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Just out of curiosity. If you get assigned a squawk code and you don’t like it out of superstition or other negative associations you have with it, can you request a new one?

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    $\begingroup$ Tom, I want to publicly apologize for failing to support you. I was weak and wrong, as was everyone else who belittled you for your beliefs. $\endgroup$
    – FreeMan
    Oct 10 '20 at 13:37
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    $\begingroup$ I was indeed given 4666 once. After my lengthy clearance readback, the controller said, "Umm, I can give you a new code if you like". But I told him, "Nope, actually, that one suits me just fine, thanks." $\endgroup$ Oct 14 '20 at 2:09
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No, there is no procedure for assigning a new squawk code because a pilot is superstitious. The whole system behind assigning squawk codes is fairly complex, and requesting new codes for non-operational reasons would put extra load on the system for no reason. In many cases, the controller doesn't even have the option to manually change the code, and doing so could result in significantly increased workload (actually getting the code, updating the flight data record, communicationg with the pilot, coordinating with downstream sectors etc.).

Squawk codes are a limited resources, we only have 4096 of them, and the system is already near its limit in busy airspaces. If we started to change codes just because we feel like it, we may very well run out of codes. And how should we choose which codes to avoid? Some probably wouldn't like codes such as 4666, others 1313. What about a pilot not liking 2403 because it happens to be the date a relative of his died? 4 is an unlucky number in Chinese culture, should we avoid all squawk codes with 4 in them?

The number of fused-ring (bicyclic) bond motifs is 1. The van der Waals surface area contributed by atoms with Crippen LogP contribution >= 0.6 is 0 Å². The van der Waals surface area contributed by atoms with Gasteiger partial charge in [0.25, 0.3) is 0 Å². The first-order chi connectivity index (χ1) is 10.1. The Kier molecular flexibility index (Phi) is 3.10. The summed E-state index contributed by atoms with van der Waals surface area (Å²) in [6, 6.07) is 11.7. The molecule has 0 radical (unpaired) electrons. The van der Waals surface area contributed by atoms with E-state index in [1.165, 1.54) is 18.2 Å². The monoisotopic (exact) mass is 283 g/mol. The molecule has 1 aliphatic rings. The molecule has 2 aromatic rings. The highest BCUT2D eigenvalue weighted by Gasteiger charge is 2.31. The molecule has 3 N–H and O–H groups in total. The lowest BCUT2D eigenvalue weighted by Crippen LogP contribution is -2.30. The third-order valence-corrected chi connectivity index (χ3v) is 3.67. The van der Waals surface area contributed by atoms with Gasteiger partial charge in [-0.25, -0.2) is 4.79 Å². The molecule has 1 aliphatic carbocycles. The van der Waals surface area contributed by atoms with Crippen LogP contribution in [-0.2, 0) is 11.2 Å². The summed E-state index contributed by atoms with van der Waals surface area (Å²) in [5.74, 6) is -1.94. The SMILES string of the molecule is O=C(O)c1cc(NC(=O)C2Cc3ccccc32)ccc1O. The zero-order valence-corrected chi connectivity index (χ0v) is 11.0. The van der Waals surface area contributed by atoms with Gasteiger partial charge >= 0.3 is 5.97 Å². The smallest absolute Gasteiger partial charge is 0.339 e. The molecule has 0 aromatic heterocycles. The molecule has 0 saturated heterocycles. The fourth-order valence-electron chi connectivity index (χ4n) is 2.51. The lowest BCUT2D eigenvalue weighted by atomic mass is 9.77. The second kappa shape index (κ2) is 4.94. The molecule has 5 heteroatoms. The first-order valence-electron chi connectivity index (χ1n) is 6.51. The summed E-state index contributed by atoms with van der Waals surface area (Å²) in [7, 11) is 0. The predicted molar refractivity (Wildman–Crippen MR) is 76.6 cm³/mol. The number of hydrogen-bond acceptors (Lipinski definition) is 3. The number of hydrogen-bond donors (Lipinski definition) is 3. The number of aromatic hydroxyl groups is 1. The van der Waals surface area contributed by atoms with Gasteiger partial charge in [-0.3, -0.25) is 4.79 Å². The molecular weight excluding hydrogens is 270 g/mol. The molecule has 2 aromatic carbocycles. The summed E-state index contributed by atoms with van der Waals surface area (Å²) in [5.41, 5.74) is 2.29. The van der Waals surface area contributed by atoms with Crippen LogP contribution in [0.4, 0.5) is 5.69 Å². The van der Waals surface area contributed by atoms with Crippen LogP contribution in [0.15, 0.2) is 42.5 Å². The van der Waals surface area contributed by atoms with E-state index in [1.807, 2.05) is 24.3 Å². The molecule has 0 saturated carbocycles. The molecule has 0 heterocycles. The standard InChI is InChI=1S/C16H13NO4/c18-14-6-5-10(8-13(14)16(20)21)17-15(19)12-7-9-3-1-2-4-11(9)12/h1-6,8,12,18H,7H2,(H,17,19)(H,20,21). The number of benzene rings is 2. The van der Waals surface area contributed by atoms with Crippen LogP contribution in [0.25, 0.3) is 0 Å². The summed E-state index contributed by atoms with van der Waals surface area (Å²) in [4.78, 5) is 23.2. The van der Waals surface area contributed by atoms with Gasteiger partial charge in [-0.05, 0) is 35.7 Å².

We use numbers in aviation for all sorts of things, all the time, and it simple does not make sense to avoid some of them for non-operational reasons.

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    $\begingroup$ There are at least three reserved codes, right? So only 4093 available? $\endgroup$ Oct 7 '20 at 14:45
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    $\begingroup$ @RossPresser emergency codes are one thing, I suppose all-zeros would also be avoided. $\endgroup$
    – Ruslan
    Oct 7 '20 at 15:45
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    $\begingroup$ @RossPresser There are several diferent codes that are reserved for specific purposes, some globally, some regionally. Either way, the total number of potentially available codes is 4096 $\endgroup$ Oct 7 '20 at 16:11
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    $\begingroup$ Yeah, if you could request codes that would take a whole bunch out in China because they don't like 4. $\endgroup$ Oct 8 '20 at 3:35
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    $\begingroup$ Just in case someone wonders why 4 digits don't make up for 10,000 possible squawk codes: it is actually an octal number so the allowed digits are just 0-7 ($7777_8 = 4095_{10}$ being the max. code). $\endgroup$
    – PerlDuck
    Oct 9 '20 at 6:54
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You can request a new one, but it’s up to ATC to decide whether to change it. Some will and some won’t, but mostly it depends on how busy they are.

I’ve seen discussions (in a private forum) about the specific case of pilots unhappy with 666, and a few controllers reported having gone out of their way to find a new squawk code that also had 666 in it. Others reported that they just change it themselves as soon as they see it. But the majority didn’t care either way.

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  • $\begingroup$ Agreed, don’t think I want to add some extra workload to the ATC when they are already busy just because some number. $\endgroup$
    – Tom Lo
    Oct 7 '20 at 12:36
  • $\begingroup$ That won't work for most controllers who assign codes from some range and typically the first number, but often enough also the second number, is fixed depending on the airspace assigning or other variables concerning the flight. $\endgroup$
    – Vladimir F
    Oct 8 '20 at 8:47